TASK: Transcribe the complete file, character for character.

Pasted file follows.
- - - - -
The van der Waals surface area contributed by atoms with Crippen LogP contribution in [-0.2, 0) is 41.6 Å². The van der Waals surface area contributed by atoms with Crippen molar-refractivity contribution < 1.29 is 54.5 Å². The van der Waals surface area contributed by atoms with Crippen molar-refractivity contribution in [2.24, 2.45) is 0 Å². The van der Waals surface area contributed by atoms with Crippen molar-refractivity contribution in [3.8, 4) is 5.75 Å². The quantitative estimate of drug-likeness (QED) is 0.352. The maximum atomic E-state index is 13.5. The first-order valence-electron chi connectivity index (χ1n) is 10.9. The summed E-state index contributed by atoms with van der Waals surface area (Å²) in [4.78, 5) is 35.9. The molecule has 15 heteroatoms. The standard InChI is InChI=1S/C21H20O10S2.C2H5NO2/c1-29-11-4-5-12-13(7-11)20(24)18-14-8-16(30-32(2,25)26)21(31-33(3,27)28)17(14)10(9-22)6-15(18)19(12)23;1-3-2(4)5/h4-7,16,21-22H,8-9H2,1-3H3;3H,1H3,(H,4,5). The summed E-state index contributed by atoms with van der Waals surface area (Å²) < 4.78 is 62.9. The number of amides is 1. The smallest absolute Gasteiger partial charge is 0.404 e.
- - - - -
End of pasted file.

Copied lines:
The van der Waals surface area contributed by atoms with Crippen LogP contribution in [-0.2, 0) is 41.6 Å². The van der Waals surface area contributed by atoms with Crippen molar-refractivity contribution < 1.29 is 54.5 Å². The van der Waals surface area contributed by atoms with Crippen molar-refractivity contribution in [2.24, 2.45) is 0 Å². The van der Waals surface area contributed by atoms with Crippen molar-refractivity contribution in [3.8, 4) is 5.75 Å². The quantitative estimate of drug-likeness (QED) is 0.352. The maximum atomic E-state index is 13.5. The first-order valence-electron chi connectivity index (χ1n) is 10.9. The summed E-state index contributed by atoms with van der Waals surface area (Å²) in [4.78, 5) is 35.9. The molecule has 15 heteroatoms. The standard InChI is InChI=1S/C21H20O10S2.C2H5NO2/c1-29-11-4-5-12-13(7-11)20(24)18-14-8-16(30-32(2,25)26)21(31-33(3,27)28)17(14)10(9-22)6-15(18)19(12)23;1-3-2(4)5/h4-7,16,21-22H,8-9H2,1-3H3;3H,1H3,(H,4,5). The summed E-state index contributed by atoms with van der Waals surface area (Å²) < 4.78 is 62.9. The number of amides is 1. The smallest absolute Gasteiger partial charge is 0.404 e.